Marvel Comics: The Untold Story By Sean Howe HarperCollins, US ISBN 978-0061992100 496pp.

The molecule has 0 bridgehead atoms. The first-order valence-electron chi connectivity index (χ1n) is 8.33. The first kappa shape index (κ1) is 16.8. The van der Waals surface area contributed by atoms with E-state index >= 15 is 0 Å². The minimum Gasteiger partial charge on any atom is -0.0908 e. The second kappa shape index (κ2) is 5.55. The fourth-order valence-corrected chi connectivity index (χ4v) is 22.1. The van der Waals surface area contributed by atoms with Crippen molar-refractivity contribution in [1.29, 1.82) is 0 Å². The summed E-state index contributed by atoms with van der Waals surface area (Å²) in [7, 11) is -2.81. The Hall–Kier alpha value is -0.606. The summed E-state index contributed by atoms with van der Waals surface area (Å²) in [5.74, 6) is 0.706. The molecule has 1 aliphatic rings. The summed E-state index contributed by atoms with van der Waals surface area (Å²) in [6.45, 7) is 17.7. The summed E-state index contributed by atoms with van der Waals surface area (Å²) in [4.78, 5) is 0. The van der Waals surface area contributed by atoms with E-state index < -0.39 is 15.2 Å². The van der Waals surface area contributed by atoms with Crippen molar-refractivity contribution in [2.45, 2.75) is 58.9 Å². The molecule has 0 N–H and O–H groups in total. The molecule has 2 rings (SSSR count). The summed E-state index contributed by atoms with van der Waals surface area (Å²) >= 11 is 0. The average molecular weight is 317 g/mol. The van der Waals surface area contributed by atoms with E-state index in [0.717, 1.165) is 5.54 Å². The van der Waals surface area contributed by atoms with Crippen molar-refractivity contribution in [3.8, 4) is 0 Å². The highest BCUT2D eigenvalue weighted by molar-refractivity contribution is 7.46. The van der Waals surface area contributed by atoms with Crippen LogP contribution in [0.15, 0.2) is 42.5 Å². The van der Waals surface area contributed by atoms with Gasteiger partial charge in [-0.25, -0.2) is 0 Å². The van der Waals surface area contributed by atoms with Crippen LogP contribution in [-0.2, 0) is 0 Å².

Sean Howe’s book, Marvel Comics: The Untold Story, would be far easier to review were it just another attempt to capitalise on the current popularity of comic books in the mainstream. After decades of being seen as juvenile publications catering to the marginalised and socially inept, comic books — sorry, “graphic novels” — have surged into a cultural gap that was previously occupied by… well, everyone. Gone are the shimmering, glitter-festooned, baseball-playing vampires of the Twilight crowd; somewhere in the distance, zombies are lurching towards being the Next Big Thing (held off valiantly by Brad Pitt wielding a shovel); here and now, the world seems to be hankering for zillionaire playboy geniuses with access to cutting-edge technology, aliens from another planet who want nothing more than to defend us against evil of all stripes, brooding vigilantes with serious daddy issues and angst-ridden teenagers with a decided arachnid influence. In 1961, the editor-in-chief of Marvel Comics, one Mr Stan Lee (known best perhaps for his cameos in any movie based on Marvel characters) wrote that “[Marvel was] trying (perhaps vainly?) to reach a slightly older, more sophisticated group”. Lee is most likely chuckling all the way to the bank each summer now, as Marvel Comics’ stable of super-hero do-gooders, misunderstood monsters and mythological warriors crop up in one feature after another, inspiring — literally — millions of people to cough up their cash to see their adventures on the big screen (in 3-D, no less). Almost as gratifying as the cash must be the sense that at long last, after decades of struggle and to-and-fro action between Marvel Comics and its chief rival, DC Comics, the former has emerged — unequivocally — victorious. In Marvel Comics, Howe traces the evolution (and occasional Darwinian devolution) of the comic-book titan from its original incarnation as Timely, a publisher of pulp fiction en masse to the raging titan of merchandising and spin-offs that it is today. Marvel, in the 1960s, was dying a slow and painful death; its then (and now) chief rival, DC Comics, had a battery of superstar characters and titles in play: Superman and Batman, to name but two. Against these two extremes — the near-omnipotent saviour of the world at large, and the all-too-human scourge of merely human crime, Marvel’s rag-tag assortment of monster, horror and romance publications were taking the sort of beating that even the Incredible Hulk would consider a bit much. It was the launch of Lee and Kirby’s The Fantastic Four, Howe points out, that marked a turning point for the embattled publishing house. Unlike any other super-heroes of the time, the FF were a morally ambiguous, argumentative team firmly rooted in classical Greek mythology. More than just being “different,” they were a game-changer; they gave the Marvel creative team a chance to catch its collective breath and rapidly pump out other mega-selling titles, including The Amazing Spider-Man, The Avengers and The X-Men. (Yes, you’ve seen them all in movie theatres. No, the films are not “just like the comic books”. Trust me.) These titles, taken as a whole, were what Howe describes as “the most intricate fictional narrative in the history of the world.” This is the sort of hyperbole that would make most readers scoff: of course anyone writing about comic books is going to rave about them. Like the people who put up cat videos on the internet, there is a presumption that only the clinically deranged or psychotically obsessed would bother to take on a history of comic books. To put together a full book on the history of one comics publisher would almost inevitably require the writer to be an über-fan of the genre/industry, which leads in turn to the assumption that such a writer would have a fairly significant axe to grind. Howe, much to his credit, deflates these beliefs with what is simply a great book: one loaded with research, characterisation, and the ability to tell a story without making it into a soap-opera. In Marvel Comics he balances drama with fact; behaviour with cultural context. Most importantly though, he finds, and deftly walks the fine line between love and respect for Marvel, its characters and their creators, with an almost jarringly clinical, objective look at a business run by a group of men whose rapaciousness would send Wall Street’s self-proclaimed “Masters of the Universe” into a tizzy of positive-thinking and self-affirmation seminars. Marvel has become, as Howe wryly puts it, a “virtual [intellectual property] farm club” for Hollywood. Between 1999 — when the first Marvel character came on screen (Blade, the Vampire Hunter) — and now, Marvel has managed to put out 24 different films based on its characters; almost two per year. The Avengers, which is the third-highest-grossing film ever made (beaten out only by the visual wizardry of Avatar and the cloying sap of Titanic), was led up to by five separate movies, each one generating staggering amounts of dosh (and from die-hard fans of each franchise, an equally staggering amount of critical outrage). But before it reached this stage of mega-bucks generation, Marvel was convinced that its ship had sailed. Howe quotes Lee as saying to a colleague, in keeping with the ship metaphor, that it was “like a ship sinking,” and the staff were “the rats”. It was not the first time Lee would be wrong. Howe pays particular attention to Lee’s predictions and behaviour — both good and bad — to bring to his readers a nuanced and equitable profile of someone who could easily be considered the father of the modern comic-book industry. At the crux of almost every major shake-up at Marvel, and convinced that the future of his company lay in breaking into Hollywood, Lee was equal parts savant and idiot. The research done by Howe, which includes interviews with a plethora of Marvel staffers and associates, including some names you wouldn’t expect, such as Mario Puzo and Federico Fellini, paints the picture of an erratic, somewhat kooky editor whose desperation comprised equal parts self-aggrandisement and a genuine desire to make his company the best of the best. This is evident most of all in one of Howe’s principal narratives, which traces the relationship between Lee and one of comics’ greatest, almost mythical figures: Jack Kirby. Kirby, who is practically a demi-god in the world of the comic book, was almost single-handedly responsible for creating a renaissance in the world of magazine publishing. Howe’s exploration of the relationship between Lee and Kirby is demagogic, and reveals the sort of clash of titans that could easily give any major super-hero/super-villain battle a run for its money. While to describe it in too much detail would be to give away some of the most compelling parts of the book, there is one passage in particular that embodies this battle: Lee and Kirby, long-estranged, spend their time on-air on a call-in radio show trading vitriolic barbs about honesty and fairness while still trying to somehow be friends. This is not particularly unusual though. Howe is relentless in exposing Marvel for the abysmal way in which it treated many of its key creators, subsuming their rights and engaging in labour practices that would make mining for blood diamonds seem like light gardening. To be fair, Marvel was not the only company to abuse its employees; it is however, perhaps the only one that had an editor-in-chief so universally reviled that when he was fired in 1987, the staff burned his effigy, along with copies of his failed work. Howe is concerned with the tale of a business, and this is where his passion as an aficionado of the genre really comes through. Marvel’s creators worked themselves to death — literally — only to see the profits from their blood, sweat, tears go to anonymous corporate suits, all of whom were interested only in somehow padding the bottom line. This is reasonable, certainly, from the perspective of a business owner; it is less understandable though, as we see Lee turn into a vainglorious, silly popinjay. The real heroes of Howe’s story aren’t Captain America and the Silver Surfer. They’re the underpaid artists, writers and office managers who spent decades suffering the depredation of what are arguably certifiable, avaricious executives, all of whom put Marvel and its creative team through the wringer. But despite the terrible working conditions and management style at Marvel, Howe is careful to give credit to the company for somehow incubating the kinds of creative tension that led to characters that are currently bringing in billions of dollars at the box office. What Howe achieves is a combination of cultural and critical insight, punditry and shameless love of comic-books that is no less inspirational than the characters produced by Marvel itself. Witty and incisive, the book is meticulously researched, gorgeously written, and compulsively readable, even if you think that comic books are delinquent literature at best. Marvel Comics: The Untold Story is a book that many probably wish hadn’t been written, but that many will be delighted to read.